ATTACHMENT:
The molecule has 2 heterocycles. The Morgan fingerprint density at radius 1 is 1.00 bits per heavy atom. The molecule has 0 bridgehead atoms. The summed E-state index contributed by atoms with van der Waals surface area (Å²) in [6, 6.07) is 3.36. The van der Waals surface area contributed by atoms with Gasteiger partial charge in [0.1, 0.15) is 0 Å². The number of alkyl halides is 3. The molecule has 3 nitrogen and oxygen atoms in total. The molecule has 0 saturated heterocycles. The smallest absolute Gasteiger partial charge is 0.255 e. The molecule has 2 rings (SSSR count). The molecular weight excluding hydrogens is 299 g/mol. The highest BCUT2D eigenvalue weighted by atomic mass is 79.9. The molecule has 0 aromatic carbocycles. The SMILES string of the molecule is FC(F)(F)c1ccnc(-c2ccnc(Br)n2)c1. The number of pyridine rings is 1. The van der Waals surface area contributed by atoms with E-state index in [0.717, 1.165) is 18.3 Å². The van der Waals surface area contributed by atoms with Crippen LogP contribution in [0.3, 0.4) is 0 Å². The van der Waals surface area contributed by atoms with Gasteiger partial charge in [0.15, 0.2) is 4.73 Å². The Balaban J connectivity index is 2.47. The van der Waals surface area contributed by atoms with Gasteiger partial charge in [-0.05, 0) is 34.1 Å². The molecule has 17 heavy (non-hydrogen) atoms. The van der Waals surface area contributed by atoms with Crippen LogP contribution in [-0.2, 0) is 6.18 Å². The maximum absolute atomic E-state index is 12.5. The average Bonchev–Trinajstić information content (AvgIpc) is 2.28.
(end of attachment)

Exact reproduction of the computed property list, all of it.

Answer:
The molecule has 2 heterocycles. The Morgan fingerprint density at radius 1 is 1.00 bits per heavy atom. The molecule has 0 bridgehead atoms. The summed E-state index contributed by atoms with van der Waals surface area (Å²) in [6, 6.07) is 3.36. The van der Waals surface area contributed by atoms with Gasteiger partial charge in [0.1, 0.15) is 0 Å². The number of alkyl halides is 3. The molecule has 3 nitrogen and oxygen atoms in total. The molecule has 0 saturated heterocycles. The smallest absolute Gasteiger partial charge is 0.255 e. The molecule has 2 rings (SSSR count). The molecular weight excluding hydrogens is 299 g/mol. The highest BCUT2D eigenvalue weighted by atomic mass is 79.9. The molecule has 0 aromatic carbocycles. The SMILES string of the molecule is FC(F)(F)c1ccnc(-c2ccnc(Br)n2)c1. The number of pyridine rings is 1. The van der Waals surface area contributed by atoms with E-state index in [0.717, 1.165) is 18.3 Å². The van der Waals surface area contributed by atoms with Crippen LogP contribution in [0.3, 0.4) is 0 Å². The van der Waals surface area contributed by atoms with Gasteiger partial charge in [0.15, 0.2) is 4.73 Å². The Balaban J connectivity index is 2.47. The van der Waals surface area contributed by atoms with Gasteiger partial charge in [-0.05, 0) is 34.1 Å². The molecule has 17 heavy (non-hydrogen) atoms. The van der Waals surface area contributed by atoms with Crippen LogP contribution in [-0.2, 0) is 6.18 Å². The maximum absolute atomic E-state index is 12.5. The average Bonchev–Trinajstić information content (AvgIpc) is 2.28.